·But here’s the kicker: in order for sweating to
cool us down, you’ve got to have air flow for the sweat to evaporate and cool
you down. Humid air and too much clothing keeps the sweat from evaporating.
So, is there research that supports all this? There’s
actually some from a researcher at the University of Sidney in Australia. Dr.
Ollie Jay’s research shows that the cooling effect of the sweat outweighs the added
heat of the hot beverage – as long as the sweat can evaporate.
So, go ahead and indulge in that hot coffee or spicy salsa
this summer. Just make sure you’re catching a breeze at the same time!
Beth Kitchin, PhD, RDN Assistant Professor Nutrition Sciences
We've been doing Facebook Live sessions on Tuesday's on the Good Day Alabama show right before or after my nutrition segment. I always get a lot of really good questions from viewers. Today, a lot of people asked questions about getting kids to eat healthy and what to feed kids. When I was an undergrad in clinical nutrition, our textbook for pediatric nutrition was by Ellyn Satter. She's a registered dietitian and a social worker. She's pretty much the queen of child nutrition and her advice is practical, healthy, and based on science. One of my favorite things shes says is that parents are responsible for what foods are offered to the child while the child is responsible for how much they eat. She recommends offering children choices and then letting them decide among those choices.
You can visit her wonderful website here: Ellyn Satter Institute While child nutrition is not my expertise, I have learned a few things over the years - particularly the years I worked at Head Start:
Children do like healthful foods - but you as the parent or other responsible adult need to offer the children healthy foods and have them available. I will never forget hearing a child say "Who doesn't love a grape? I just wish my mom would buy them!".
Adults need to model healthful eating. You can't expect kids to eat healthy if you don't - so be a good role model.
Kids like to be involved in grocery shopping and food prep. Getting kids involved in the food prep process and trying a variety of foods at family meals can help kids learn to like healthful eating!
Don't make foods off limits. When you tell a child that a food is bad and they shouldn't eat it, it only makes them want it more. We adults are the same way! So let your kids have candy and chips - but as part of an overall healthy eating pattern. Read Ellyn Satter's advice on how to handle "forbidden foods" with kids so that they don't feel deprived but also learn to eat healthy foods too!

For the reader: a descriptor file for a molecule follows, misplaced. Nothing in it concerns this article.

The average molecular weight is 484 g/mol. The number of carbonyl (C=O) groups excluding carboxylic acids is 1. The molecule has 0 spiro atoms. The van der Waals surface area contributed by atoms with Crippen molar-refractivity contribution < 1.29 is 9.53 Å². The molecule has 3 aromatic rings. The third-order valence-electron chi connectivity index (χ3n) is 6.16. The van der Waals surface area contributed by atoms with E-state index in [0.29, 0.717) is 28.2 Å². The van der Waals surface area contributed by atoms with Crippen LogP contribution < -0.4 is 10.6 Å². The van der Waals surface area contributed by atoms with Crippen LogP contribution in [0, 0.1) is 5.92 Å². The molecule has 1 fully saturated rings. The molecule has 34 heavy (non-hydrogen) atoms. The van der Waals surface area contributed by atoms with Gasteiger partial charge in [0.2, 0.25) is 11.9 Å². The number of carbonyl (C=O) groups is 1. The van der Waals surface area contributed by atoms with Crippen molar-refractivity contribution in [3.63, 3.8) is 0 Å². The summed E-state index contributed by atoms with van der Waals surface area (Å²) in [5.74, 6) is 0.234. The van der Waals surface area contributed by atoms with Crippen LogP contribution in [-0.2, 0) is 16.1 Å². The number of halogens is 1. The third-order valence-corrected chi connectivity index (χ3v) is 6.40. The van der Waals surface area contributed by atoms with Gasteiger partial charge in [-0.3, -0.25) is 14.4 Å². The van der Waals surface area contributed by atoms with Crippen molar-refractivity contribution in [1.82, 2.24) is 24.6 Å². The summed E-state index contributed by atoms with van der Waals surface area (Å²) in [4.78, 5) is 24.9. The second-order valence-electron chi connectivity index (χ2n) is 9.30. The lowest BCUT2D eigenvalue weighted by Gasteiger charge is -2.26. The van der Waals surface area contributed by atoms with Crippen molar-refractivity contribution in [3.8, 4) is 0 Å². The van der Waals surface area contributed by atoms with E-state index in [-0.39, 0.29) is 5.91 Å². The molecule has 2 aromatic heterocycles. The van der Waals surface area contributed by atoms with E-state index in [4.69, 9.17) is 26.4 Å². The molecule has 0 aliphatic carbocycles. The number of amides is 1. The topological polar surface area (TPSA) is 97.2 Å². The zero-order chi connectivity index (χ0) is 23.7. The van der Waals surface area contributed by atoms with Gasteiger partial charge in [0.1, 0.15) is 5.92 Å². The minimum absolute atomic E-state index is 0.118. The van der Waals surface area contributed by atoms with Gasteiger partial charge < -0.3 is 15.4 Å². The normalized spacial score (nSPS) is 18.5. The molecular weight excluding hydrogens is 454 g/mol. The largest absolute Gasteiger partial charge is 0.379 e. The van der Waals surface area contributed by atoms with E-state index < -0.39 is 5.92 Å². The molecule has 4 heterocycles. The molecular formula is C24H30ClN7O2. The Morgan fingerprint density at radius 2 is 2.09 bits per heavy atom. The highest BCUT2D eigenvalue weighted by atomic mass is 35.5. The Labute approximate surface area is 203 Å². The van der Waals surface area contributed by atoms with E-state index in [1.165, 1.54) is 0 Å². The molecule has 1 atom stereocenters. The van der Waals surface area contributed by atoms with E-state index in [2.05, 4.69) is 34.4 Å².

We'll be talking about this topic more on Good Day Alabama so keep watching!
Beth Kitchin PhD RDN Assistant Professor Nutrition Sciences University of Alabama at Birmingham
There’s been a backlash against juice over the last couple
of years. Why? Well, juice has as many calories per ounce as soda. And those
calories come from fructose – the natural sugar that gives fruit all of its
calories. Juice became a victim of the unfounded hysteria over sugar and
fructose. I’ve heard people say “juice is bad for you”. Many people have told
me they’ve given up juice and just eat whole fruit. That’s not a bad idea –
because whole fruit does have way more fiber in it than juice. But do you have
to completely eliminate juice from your diet? Especially if you like it? I’ve
always told people that drinking juice is fine – and now I have some research
to back it up!
Some health experts have been telling parents not to give
their kids juice because it can lead to obesity. Now of course, making a
blanket statement like that without any attention to how much juice is pretty
ridiculous. This week, an analysis of juice studies published in the journal Pediatrics shows that juice in
moderation is not associated with weight gain in children. The researchers
analyzed data from eight studies for a total of 34,470 boys and girls under 18.
They found only a slight associated increase in BMI (body mass index) in
children age 1 to 6 who drank 6 to 8 ounces of 100% fruit juice a day. This
slight increase did not put children at risk for obesity. In children and
adolescents age 7 to 18, there was no link at all between fruit juice and weight
So, here are some guidelines for drinking juice:
for 100% fruit juice
drink juice to quench thirst
juice to 8 ounces a day for children particularly
whole fruit for most of your daily fruit servings
juice with mineral water
100% fruit juice is high in vitamins like vitamin C and
folate and also high in potassium – a mineral that helps keep blood pressure
low. Some people with diabetes notice that some fruit juices raise their blood
sugar, so they may need to limit juices. That makes sense. Otherwise, some
juice every day can be good for you! For people who like juice, I recommend drinking
a cup a day to count as one of your daily fruits and then eating whole fruit
for the rest of your servings!
Beth Kitchin, PhD, RDN Assistant Professor, Nutrition Sciences University of Alabama at Birmingham
Auerbach BJ, Wolf FM, Hikida A, et
al. Fruit Juice and Change in BMI: A Meta-analysis Pediatrics. 2017;139(4):e20162454